The same scene provides the crux of the story. The previous Number Twos were all amateurs, this Number Two proclaims himself a professional.

Number Six: “A professional sadist?”

The term wasn't well known in 1967, but this Number Two is a classic narcissistic boss. Number Six does the Village People a favour by getting rid of this dangerously incompetent leader, and he does it by forcing him to resign.

The whole point, we are told, to Six's confinement in The Village is to find out "why did you resign?" This Number Two loses track of that goal, makes the whole enterprise a personal vendetta, and in train becomes the only Number Two to turn himself in as a failure, a security risk, possibly a traitor and spy.

Who are you working for? What about Exo-4?

One of my faves, I've loved Bizet ever since.
posted by Herodios at 8:23 AM on August 20, 2014

Driver Goon is probably not very popular. Let his men get beat up a bit.
2 here shows a remarkable lack of "fieldcraft." Physically removing the papers, alienating his subordinates. Reminds me of the scene in Quantum of Solace at the Opera House, where Bond spooks the heads of the secret organization into standing up and revealing themselves, except for Mr. White, who obviously worked his way up in the trades, as it were.

I think this is the only episode where 2 is referred to as 'new' in the episode itself. We are meant to understand his newness, his subordination via the red phone.

Wow that hair - "traitor!"
posted by the man of twists and turns at 10:08 PM on August 21, 2014

I like to think of this episode as being ultimately part of the plot to break Number 6. "He's infested in the Village now, so let's give him a villain he can defeat and give him a sense of power. Hey, let's take that idiotic sadist we've been needing to get rid of..."
posted by happyroach at 12:50 PM on August 22, 2014 [1 favorite]

The great thing about this episode is how neatly 6 uses the machinery of the Village to his advantage. We see in another episode that there are internal conspiracies and plots against number 2, so while this 2 is a paranoid narcissist, he has probably been given good reasons for it before. The line between prisoner and warden, hammer and anvil, is always blurry, at best, in the Village.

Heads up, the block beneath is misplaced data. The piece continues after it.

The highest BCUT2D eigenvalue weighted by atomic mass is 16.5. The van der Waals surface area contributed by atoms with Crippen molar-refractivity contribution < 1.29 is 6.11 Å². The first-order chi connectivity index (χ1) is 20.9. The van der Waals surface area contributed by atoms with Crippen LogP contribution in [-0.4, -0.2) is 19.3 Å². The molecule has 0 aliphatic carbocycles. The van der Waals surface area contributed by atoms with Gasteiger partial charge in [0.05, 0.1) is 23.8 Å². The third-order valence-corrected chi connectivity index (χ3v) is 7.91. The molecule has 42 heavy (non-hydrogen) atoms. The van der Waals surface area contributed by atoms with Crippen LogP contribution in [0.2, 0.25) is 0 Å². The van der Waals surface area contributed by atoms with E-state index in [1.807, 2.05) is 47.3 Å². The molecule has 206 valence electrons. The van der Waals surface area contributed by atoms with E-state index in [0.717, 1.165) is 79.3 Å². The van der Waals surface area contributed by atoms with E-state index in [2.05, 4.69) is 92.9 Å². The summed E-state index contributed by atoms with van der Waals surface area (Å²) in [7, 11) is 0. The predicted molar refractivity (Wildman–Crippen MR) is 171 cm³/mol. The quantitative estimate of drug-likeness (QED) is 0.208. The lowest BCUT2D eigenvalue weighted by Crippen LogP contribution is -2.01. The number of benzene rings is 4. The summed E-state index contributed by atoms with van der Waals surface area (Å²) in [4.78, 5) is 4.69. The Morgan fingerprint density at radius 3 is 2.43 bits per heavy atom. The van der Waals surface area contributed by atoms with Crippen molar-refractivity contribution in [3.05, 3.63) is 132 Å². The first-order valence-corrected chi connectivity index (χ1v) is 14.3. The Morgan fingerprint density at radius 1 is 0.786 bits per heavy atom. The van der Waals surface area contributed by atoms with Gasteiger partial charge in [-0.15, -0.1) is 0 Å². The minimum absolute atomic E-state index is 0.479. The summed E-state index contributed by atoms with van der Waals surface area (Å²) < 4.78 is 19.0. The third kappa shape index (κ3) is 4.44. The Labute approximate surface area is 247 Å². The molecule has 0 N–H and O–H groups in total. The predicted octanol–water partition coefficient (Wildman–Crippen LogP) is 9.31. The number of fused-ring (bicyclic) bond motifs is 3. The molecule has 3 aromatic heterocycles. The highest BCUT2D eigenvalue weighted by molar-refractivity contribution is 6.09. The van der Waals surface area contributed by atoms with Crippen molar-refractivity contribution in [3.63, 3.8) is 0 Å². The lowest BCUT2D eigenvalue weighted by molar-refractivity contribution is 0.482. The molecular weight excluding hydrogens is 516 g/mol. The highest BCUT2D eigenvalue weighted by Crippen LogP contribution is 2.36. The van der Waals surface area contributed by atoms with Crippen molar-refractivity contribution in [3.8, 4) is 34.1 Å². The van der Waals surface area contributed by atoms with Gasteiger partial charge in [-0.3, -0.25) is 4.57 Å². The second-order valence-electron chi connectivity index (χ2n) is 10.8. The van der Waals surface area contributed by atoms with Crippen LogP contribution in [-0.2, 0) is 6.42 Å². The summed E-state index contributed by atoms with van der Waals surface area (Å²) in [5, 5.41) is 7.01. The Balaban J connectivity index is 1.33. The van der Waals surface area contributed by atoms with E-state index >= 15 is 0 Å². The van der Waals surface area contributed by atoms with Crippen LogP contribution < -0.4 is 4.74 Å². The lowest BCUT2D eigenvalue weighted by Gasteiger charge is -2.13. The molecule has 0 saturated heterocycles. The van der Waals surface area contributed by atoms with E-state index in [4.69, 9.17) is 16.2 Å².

posted by Jon Mitchell at 7:52 PM on August 23, 2014 [1 favorite]

I did see this episode as Six seizing total control; but now happyroach's comment has me wondering.

For all his "I will break you" bluster at the beginning, this Two seems very fragile, to the point of utter paranoia. "Idiotic sadist" indeed: he's not at all competent at being Two. And you would think that, by now, incoming Twos would be better briefed and better prepared for Six pushing back at them.

This Number 2 loses it very early, striking Number 6, then his sudden change of demeanour on the red phone. It's played brilliantly. McGoohan's change of expression is subtle but it pretty much screams "gotcha".

Yes, it's really nicely played. Six already dislikes Two for the patient's suicide; his observing Two's instability gives him the leverage to destroy him.

I too wonder about the Village's supply of Anonymous Henchman Goons. They're not often used -- the Village prefers psychological manipulation and the threat of Rover over blunt physical force. So do they simply laze around at Two's place most of the time, smoking and leering at the scientists and comparing notes on footwork and punches, until the call comes in for "hey you lot, go and rough up Number Six a bit"?

("Oh God not Six again.")
posted by We had a deal, Kyle at 4:23 PM on August 29, 2014 [1 favorite]

the revelation that the Supervisor is the Village's DJ.

"And this one goes out to Number Six."

I mentioned the cheery Village announcements reminding me of holiday camps back in the Arrival thread. But the Supervisor's reading of the request slip here is also reminiscent of hospital radio.
posted by We had a deal, Kyle at 4:28 PM on August 29, 2014 [1 favorite]